Protection from liability for accidental damage to other people’s property, including allegations of defective workmanship.
What It Covers
Damage to other people’s property, including loss of use of undamaged property
Damage to the property being worked on due to poor workmanship
Damage or loss caused by your products
What Is It?
Public liability, also known as general or broadform liability, is the most basic insurance requirement for contractors. It provides cover if there is damage to or loss of another person’s property that the contractor is responsible for. Often this may be due to an unknown cause, or someone doesn’t own up to the damage they’ve caused, so the main contractor is ultimately held liable.
Public liability insurance is generally defined as indemnifying the insured party for all sums that they become legally liable to pay as Damages in respect of Personal Injury or Property Damage happening during the Period of Insurance within the Policy Territory and caused by an Occurrence in connection with their business.
This short video explains the key points of public liability insurance.
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NAIL THROUGH ELECTRICAL CABLE
A house that you built or worked on burned down some time later. The cause was found to be a nail accidentally hammered into an electric cable. The house insurer will repair the home and then hold the responsible contractor liable, who then would claim on their public liability insurance.
A builder who had installed roof insulation was accused of damaging the ceiling, with the homeowner demanding that he pay to fix it. Once again the house insurer would repair the ceiling and seek recovery of their costs from the builder, who would claim under their public liability insurance.
SCREW THROUGH WATER PIPE
A sub-contractor installing Gib accidentally put a screw through a water pipe. Over a period of months water leaked down inside the wall causing substantial damage. The homeowner went after the builder for compensation for the cost to repair the walls and fix the pipe. Public liability insurance covered both aspects of the claim, considering the damage to the pipe to be due to faulty workmanship.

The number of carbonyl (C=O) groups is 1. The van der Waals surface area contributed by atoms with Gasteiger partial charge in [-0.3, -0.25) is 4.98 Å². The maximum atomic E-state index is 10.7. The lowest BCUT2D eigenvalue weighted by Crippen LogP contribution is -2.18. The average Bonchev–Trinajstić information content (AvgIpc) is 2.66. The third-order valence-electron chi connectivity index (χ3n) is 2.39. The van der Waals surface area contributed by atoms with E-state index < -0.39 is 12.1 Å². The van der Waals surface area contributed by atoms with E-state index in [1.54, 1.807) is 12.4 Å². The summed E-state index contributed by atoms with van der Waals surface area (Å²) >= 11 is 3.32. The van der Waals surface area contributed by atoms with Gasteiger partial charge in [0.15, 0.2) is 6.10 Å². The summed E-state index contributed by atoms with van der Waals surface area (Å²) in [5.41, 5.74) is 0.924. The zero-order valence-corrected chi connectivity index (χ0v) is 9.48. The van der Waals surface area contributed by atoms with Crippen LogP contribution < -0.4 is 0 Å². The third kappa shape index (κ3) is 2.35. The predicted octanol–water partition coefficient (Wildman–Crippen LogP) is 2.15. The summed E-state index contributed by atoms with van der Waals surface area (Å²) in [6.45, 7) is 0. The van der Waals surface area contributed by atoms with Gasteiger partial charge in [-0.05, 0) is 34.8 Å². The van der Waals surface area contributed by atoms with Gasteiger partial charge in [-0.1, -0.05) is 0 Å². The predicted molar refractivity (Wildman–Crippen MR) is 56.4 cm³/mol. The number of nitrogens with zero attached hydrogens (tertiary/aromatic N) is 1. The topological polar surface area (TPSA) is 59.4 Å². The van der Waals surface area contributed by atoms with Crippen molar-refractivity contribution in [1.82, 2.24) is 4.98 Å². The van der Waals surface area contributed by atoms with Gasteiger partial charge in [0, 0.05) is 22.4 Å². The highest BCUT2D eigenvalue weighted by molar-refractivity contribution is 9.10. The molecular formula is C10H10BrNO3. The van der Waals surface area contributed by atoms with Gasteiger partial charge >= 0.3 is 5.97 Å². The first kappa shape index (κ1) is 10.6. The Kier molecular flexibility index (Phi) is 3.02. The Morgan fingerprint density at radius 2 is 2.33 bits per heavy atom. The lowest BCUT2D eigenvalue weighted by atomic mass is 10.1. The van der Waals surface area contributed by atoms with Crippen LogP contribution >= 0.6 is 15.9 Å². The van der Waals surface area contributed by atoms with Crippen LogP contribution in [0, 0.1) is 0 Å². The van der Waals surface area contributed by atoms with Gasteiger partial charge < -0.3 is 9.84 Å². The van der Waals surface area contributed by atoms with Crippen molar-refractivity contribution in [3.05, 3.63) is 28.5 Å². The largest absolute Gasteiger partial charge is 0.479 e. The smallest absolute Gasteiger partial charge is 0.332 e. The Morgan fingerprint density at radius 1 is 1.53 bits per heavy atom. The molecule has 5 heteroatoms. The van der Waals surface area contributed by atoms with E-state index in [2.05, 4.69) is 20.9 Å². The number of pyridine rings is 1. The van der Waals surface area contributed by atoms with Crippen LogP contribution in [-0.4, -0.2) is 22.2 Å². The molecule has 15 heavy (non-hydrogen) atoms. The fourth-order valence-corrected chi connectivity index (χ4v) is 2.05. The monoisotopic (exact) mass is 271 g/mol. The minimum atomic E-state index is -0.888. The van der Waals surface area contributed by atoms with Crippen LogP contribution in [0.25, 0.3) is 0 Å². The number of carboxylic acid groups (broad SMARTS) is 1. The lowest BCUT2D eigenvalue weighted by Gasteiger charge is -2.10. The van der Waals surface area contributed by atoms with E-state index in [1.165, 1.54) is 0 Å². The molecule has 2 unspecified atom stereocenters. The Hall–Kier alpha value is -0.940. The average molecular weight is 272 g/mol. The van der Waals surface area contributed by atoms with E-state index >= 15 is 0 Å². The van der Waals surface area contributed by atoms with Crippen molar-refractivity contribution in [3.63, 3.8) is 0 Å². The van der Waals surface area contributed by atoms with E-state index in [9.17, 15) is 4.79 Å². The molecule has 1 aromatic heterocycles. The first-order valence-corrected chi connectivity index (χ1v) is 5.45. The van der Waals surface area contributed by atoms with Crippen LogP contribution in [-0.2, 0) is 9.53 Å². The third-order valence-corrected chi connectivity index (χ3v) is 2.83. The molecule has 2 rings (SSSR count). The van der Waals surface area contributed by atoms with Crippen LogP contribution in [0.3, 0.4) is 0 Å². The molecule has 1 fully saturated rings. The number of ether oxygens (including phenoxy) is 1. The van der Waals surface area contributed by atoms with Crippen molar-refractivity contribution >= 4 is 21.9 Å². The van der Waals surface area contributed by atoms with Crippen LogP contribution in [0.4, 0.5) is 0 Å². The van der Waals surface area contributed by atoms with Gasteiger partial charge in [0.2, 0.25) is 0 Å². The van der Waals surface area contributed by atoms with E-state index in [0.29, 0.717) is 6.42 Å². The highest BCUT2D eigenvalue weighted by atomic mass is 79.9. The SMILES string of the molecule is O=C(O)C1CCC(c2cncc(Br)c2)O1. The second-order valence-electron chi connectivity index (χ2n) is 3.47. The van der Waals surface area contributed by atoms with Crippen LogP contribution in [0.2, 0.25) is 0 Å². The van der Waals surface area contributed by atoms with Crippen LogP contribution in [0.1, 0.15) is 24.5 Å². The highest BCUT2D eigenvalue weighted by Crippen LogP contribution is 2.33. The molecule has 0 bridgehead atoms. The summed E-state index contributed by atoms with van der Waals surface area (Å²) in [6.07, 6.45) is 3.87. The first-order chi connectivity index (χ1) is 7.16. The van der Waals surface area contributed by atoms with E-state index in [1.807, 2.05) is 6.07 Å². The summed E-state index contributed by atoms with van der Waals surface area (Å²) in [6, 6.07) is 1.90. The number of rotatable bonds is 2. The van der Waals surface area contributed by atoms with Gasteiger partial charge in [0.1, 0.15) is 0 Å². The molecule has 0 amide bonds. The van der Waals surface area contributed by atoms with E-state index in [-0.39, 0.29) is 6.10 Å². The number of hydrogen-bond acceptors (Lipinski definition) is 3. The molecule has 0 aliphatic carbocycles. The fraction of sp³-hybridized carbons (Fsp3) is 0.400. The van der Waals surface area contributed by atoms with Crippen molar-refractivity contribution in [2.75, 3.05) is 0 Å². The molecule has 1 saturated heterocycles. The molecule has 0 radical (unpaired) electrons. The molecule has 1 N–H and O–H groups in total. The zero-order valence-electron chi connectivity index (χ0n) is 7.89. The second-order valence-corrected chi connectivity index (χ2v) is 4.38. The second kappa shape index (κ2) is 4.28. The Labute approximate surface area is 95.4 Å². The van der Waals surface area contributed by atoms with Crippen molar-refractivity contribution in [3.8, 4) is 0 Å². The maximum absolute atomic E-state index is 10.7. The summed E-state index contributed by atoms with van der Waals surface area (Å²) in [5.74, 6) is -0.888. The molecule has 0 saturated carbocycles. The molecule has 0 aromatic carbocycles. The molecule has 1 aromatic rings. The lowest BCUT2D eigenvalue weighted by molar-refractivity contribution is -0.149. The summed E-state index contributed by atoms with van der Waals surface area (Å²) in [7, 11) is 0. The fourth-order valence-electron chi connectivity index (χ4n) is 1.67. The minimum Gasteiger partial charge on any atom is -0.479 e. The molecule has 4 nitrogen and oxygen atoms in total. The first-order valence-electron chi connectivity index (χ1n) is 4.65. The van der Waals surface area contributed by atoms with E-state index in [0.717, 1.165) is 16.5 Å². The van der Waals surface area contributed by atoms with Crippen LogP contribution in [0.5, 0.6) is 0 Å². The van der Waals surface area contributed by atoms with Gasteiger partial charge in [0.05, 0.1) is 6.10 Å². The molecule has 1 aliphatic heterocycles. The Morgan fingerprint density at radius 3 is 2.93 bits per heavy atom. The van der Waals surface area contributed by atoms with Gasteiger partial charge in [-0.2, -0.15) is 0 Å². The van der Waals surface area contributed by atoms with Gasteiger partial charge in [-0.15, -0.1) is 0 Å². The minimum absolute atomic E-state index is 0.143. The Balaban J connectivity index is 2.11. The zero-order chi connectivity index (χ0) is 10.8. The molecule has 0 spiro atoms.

A builder is held liable for damaged windows, caused by someone using sandpaper accidentally scratching the frames. You’d expect that to be covered by contract works insurance. However, it probably won’t be due to that policy’s ‘faulty workmanship’ exclusion. If the damage happened during the construction then it probably wouldn’t be covered by builder’s public liability insurance either. That’s because until the contract is completed there is no third party loss. If the windows were purchased by the homeowner directly, or the damage was done after the contract was completed, then it may be covered by public liability insurance.
Policy Key Facts
This is meant as a summary of the most important items in the policy. For a complete understanding of what it does and doesn’t cover you should always read the full policy wording.
- accidental damage or loss to third party property
- the quantifiable financial cost from the loss of use of property that isn’t damaged
- personal injury
The policy also has extensions to cover:
- underground services
- vibration or removal of support
- contractors and sub-contractors who don’t have their own insurance
- damaged caused by defective workmanship
- hot work
WHAT'S NOT COVERED
- claims where there is no injury, damage to property or loss of use of physical property
- damage to your own property
- claims where there is no loss to another party
- damage due to faulty design or materials
OTHER THINGS YOU SHOULD KNOW
An excess is payable for each claim.
How Much Does It Cost?
The cost of being held liable for damaging someone’s property could easily run into tens of thousands of dollars, not to mention the potential legal costs if you’re taken to court. Compared to this, public liability insurance is an essential investment in managing your risk.
Terms & Conditions
View our current policy wordings. Existing policyholders may be on a previous version. Specific endorsements to this wording will be individually noted on your policy schedule. In some cases we may recommend an alternative insurer, if so we’ll send you their policy terms & conditions.